There is also an online Udemy course that follows the book. You can sign up for free using the coupon code INVENT_WITH_SCRATCH.
Making Games with Python & Pygame covers the Pygame library with the source code for 11 games. Making Games was written as a sequel for the same age range as Invent with Python. Once you have an understanding of the basics of Python programming, you can now expand your abilities using the Pygame library to make games with graphics, animation, and sound.
The book features the source code to 11 games. The games are clones of classics such as Nibbles, Tetris, Simon, Bejeweled, Othello, Connect Four, Flood It, and others.
You can supplement your book reading with Udemy online video courses for "Automate the Boring Stuff with Python" and "Scratch Programming Playground". Use these links to receive large discounts:
There are several programming tutorial videos I create on my YouTube channel:
All of my books are free to download and share under a Creative Commons license and have been part of Humble Book Bundles benefitting charities. If you'd like to help me out, there are several options:
Python Crash Course - Excellent beginner book on par with "Automate the Boring Stuff with Python".
Teach Your Kids to Code - A great book for parents and teachers who want to help young adults learn to program.
Learn to Program with Minecraft - If your kid likes Minecraft, they'll love using Python to programmatically control their virtual blocky world.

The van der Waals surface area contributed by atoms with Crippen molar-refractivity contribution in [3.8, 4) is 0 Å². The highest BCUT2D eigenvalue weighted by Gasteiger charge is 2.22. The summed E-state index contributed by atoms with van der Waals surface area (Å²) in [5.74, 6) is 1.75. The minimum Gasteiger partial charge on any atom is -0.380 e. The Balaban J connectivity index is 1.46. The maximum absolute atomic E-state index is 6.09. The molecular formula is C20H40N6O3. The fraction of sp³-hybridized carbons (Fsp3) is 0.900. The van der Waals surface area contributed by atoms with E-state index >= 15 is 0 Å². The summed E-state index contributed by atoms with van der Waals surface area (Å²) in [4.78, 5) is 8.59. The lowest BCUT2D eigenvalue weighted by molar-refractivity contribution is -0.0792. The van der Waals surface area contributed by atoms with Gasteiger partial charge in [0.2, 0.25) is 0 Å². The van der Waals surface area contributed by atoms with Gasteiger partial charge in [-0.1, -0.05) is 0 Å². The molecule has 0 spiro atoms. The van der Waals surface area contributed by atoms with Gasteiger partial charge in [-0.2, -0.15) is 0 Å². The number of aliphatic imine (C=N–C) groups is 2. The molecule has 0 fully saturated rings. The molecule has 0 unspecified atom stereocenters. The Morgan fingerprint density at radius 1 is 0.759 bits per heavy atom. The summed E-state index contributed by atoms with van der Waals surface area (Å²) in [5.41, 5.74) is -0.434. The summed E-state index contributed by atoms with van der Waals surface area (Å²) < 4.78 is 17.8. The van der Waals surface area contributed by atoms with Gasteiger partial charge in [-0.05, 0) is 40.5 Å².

Python for Kids - Similar to "Invent Your Own Computer Games with Python", for kids and beginners.
Python Pocket Reference - A concise guide to Python for those with some programming experience.
Learning Python - The classic, comprehensive introduction to Python.
The Quick Python Book - A great book for experienced programmers who are new to Python.
Fluent Python - A great intermediate Python book for those looking for the next step.
Effective Python - Also a great intermediate Python book for those looking for the next step.
Core Python Applications Programming - A thorough Python book for experienced developers.
The Linux Command Line - An introduction to the command line, a useful skill for any programmer.
Black Hat Python - Python programming for hackers and pentesters.
Violent Python - A cookbook for hackers, forensic analysts, penetration testers and security engineers.
Al Sweigart is a software developer and tech book author living in San Francisco. Python is his favorite programming language, and he is the developer of several open source modules for it. His cat weighs 12 pounds.